Friday, 17 February 2012

The Negligence of Anti-Secularism

There's a curious doublethink prevalent in the world today. It calls tolerance intolerant and peace-making militant. It coddles views that are in violent and murderous opposition to each other and calls that constitutional. As Polly Toynbee says, about the faiths:
Each has their own divinely revealed unique truth, often provoking mortal conflict, Muslim v Copt, Catholic v Protestant, Hindu v Muslim or Sunni v Shia. But suddenly the believers are united in defence against the secular, willing to suspend the supremacy of their own prophets to agree that any religion, however alien, from elephant god to son of God, is better than none.
Secularism is the recognition that in a modern multi-cultural society we have these juggernauts of faith motoring around the body politic and, unless measures are taken to avoid it, they will collide. Not they might collide; they will collide. To argue against secularism in these circumstances is to call for a road system without traffic lights, roundabouts and Give Way signs.

Genuine secularism, not militant secularism, which surely doesn't exist, refuses to succumb to the privilege that religion demands, and the response to the Richard Dawkins Foundation Ipsos-MORI poll on Christian beliefs proves that we still have a problem accepting genuine secularism. Dawkins appeared on a couple of shows to talk about the results, which showed that those who self-identified as Christians have a wide-ranging set of beliefs. 49% of Christians polled don't believe that Jesus is the son of god, and 6% of Christians polled don't even believe in god! This means that government should be careful not to accept any lobbying from the religious to support a monolithic view of Christianity. Most importantly, perhaps, is that, of those polled:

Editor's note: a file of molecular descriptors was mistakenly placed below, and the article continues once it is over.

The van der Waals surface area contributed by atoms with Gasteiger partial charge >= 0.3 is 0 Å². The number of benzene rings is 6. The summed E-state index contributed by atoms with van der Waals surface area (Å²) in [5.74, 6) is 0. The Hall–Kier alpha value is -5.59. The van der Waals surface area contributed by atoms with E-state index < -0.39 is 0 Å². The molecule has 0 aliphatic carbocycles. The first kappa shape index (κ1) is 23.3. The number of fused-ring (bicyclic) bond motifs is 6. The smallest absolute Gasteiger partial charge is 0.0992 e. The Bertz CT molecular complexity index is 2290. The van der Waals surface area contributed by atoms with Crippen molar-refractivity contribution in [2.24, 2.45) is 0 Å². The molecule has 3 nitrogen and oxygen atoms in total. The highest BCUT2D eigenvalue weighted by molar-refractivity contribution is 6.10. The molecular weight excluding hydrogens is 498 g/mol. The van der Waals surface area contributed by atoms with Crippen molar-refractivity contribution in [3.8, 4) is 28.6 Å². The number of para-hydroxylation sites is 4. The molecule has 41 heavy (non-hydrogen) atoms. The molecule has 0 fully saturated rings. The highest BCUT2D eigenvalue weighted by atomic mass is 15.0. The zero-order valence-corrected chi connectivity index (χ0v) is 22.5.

Three quarters (74%) strongly agree or tend to agree that religion should not have special influence on public policy, with only one in eight (12%) thinking that it should.
So the majority of self-identified Christians, it would seem, advocates secularism. Some deride it, of course; here's the febrile Cranmer, talking about Trevor Phillips, Equality Tsar, who had the temerity to say that religions are not above the law:
Britain is not a secular state, and it is not for some trumped-up chairman of an over-inflated quango to make it one. All gods are not equal in the pantheon, Mr Phillips; all religions are not equally conducive to the common good; all faith groups are not equally beneficial to society; all beliefs do not equally save.
Here we see the self-righteous indignation which is the hallmark of the religious fanatic from Urban II to Pius XII, from John Calvin to Fred Phelps; the bedrock is their belief in the absolute truth of the revelation that has been granted them; of all people, of course, it has to be them, not the revelation of Johnny Foreigner, from the next village. The idea that their unevidenced belief trumps another's runs entirely contrary to the secularist project, which looks to allow people their beliefs, however wacky, but only allows them traction in the public square as far as they can be defended. No religion has any way of distinguishing its claims from any other, apart from reason and evidence, and reason and evidence shows religion to be a human construct. So the wilder claims and prejudices of the religious are thankfully binned. In so much as religious ideas make it into the mainstream, they are simply pale imitations of ideas that have been far better developed in secular philosophy.

Anyway, back to the response to the RDF poll, and the sclerotic theists and faitheists. The very fact that a poll of Christians is commissioned by Richard Dawkins, arch-atheist, throws them into a lather of risible proportions. Miles Fraser called him the high pope of Darwinism, as if being called a pope was an insult! Stephen Bayley calls him a fanatic disguised as a scientist!
Atheists seem to be very good at dogma. Dawkins seems not to understand that his own zealotry is itself a sort of religious quest.